Free community college is a cornerstone of the Biden administration’s $1.8 trillion American Families Plan (AFP), which was officially announced today.
The plan is designed to grow the middle class, expand the benefits of economic growth to all Americans and make the country more competitive. It calls for $109 billion for two years of free community college, among other education investments to close equity gaps and make college more affordable.
“The current crisis has led to a steep college enrollment decline, particularly for low-income students and students of color,” said a fact sheet from the White House. Free community college, which would extend to Dreamers, would ensure “that first-time students and workers wanting to reskill can enroll in a community college to earn a degree or credential for free.”
Students will be able to use the benefit over three years — or up to four years, if circumstances warrant it. If all states, territories and Tribes participate, about 5.5 million students would pay $0 in tuition and fees, according to the fact sheet.
The American Association of Community Colleges (AACC) supports the proposal, said AACC President and CEO Walter Bumphus.
“It invests in strengthening the nation’s middle class and targeting barriers to college completion,” Bumphus said. “A key element of the plan is making community college free for two years, which AACC has long endorsed.”
Other postsecondary investments
In addition to free community college, AFP would increase the maximum Pell Grant by $1,400 – an investment of approximately $85 billion. It’s considered “a down payment on President Biden’s commitment to double the maximum award,” the fact sheet stated.
“Increasing Pell Grants and providing resources to enhance support services will help students to enroll and persist in high-quality programs, which will allow them to learn the skills needed to obtain family-sustaining wage jobs,” Bumphus said.
Also included in the plan is $62 billion for evidence-based strategies to increase completion and retention rates at colleges and universities that serve high numbers of low-income students, particularly community colleges.
Through this investment, grants would be distributed to states, territories and tribes. They would pass that funding on to colleges that adopt innovative, proven solutions for student success, including wraparound services, such as childcare and mental health services, emergency basic needs grants, transfer agreements between colleges and evidence-based remediation programs.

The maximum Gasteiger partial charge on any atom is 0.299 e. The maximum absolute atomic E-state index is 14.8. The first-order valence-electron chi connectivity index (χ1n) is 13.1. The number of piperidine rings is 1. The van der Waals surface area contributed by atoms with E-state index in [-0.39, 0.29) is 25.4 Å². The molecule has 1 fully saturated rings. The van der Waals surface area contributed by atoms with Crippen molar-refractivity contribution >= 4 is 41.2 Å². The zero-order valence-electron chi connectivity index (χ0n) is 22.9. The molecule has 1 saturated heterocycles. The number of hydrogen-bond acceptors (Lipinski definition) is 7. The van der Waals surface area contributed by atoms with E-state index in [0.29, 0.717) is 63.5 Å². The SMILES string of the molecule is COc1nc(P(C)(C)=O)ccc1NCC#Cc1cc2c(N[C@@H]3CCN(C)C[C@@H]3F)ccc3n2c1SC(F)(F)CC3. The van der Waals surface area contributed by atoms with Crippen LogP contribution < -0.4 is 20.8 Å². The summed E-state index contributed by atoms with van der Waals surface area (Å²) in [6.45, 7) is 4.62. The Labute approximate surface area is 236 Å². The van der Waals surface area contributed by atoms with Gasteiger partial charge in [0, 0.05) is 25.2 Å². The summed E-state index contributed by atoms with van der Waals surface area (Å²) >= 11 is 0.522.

“Inequities in college attendance and completion are pervasive among low-income and students of color, and community colleges serve higher percentages of these students than any sector of higher education,” Bumphus said. “By targeting support on these students, the American Families Plan will help eliminate longstanding attainment gaps.”
Funding also could support faculty and peer mentoring, practices that recruit and retain diverse faculty.
Another $46 billion would support historically Black colleges and universities (HBCUs), tribal colleges and universities (TCU) and other minority-serving institutions (MSIs). These institutions would be able to provide subsidized tuition and expand programs in high-demand fields. It would make college more affordable for students enrolled in a four-year HBCU, TCU or MSI.
Funds also would expand existing institutional aid grants to HBCUs, TCUs and MSIs, so they can strengthen academic, administrative and fiscal capabilities, including by creating or expanding educational programs in high-demand fields. And $2 billion of the $46 billion would be directed towards building a pipeline of skilled healthcare workers with graduate degrees.
And the rest
The American Families Plan also includes:
- $200 billion for universal preschool for all three and four-year-old children
- Unemployment Insurance (UI) reform to adjust the length and amount of UI benefits unemployed workers receive depending on economic conditions
- $225 billion for child care for low- and middle-income families to ensure they pay no more than 7% of their income on high-quality child care for children under 5-years-old, as well as an investment in the early child-care workforce
- $225 billion for a national paid family and medical leave program
- $800 billion to extend the Child Care Tax Credit increase through 2025 and permanently extend the Child Tax Credit, the Earned Income Tax Credit expansion for childless workers, the Child and Dependent Care Tax Credit as well as ACA premiums tax credits.
Though these investments don’t directly impact community colleges, they do affect community college students, many of whom are parents.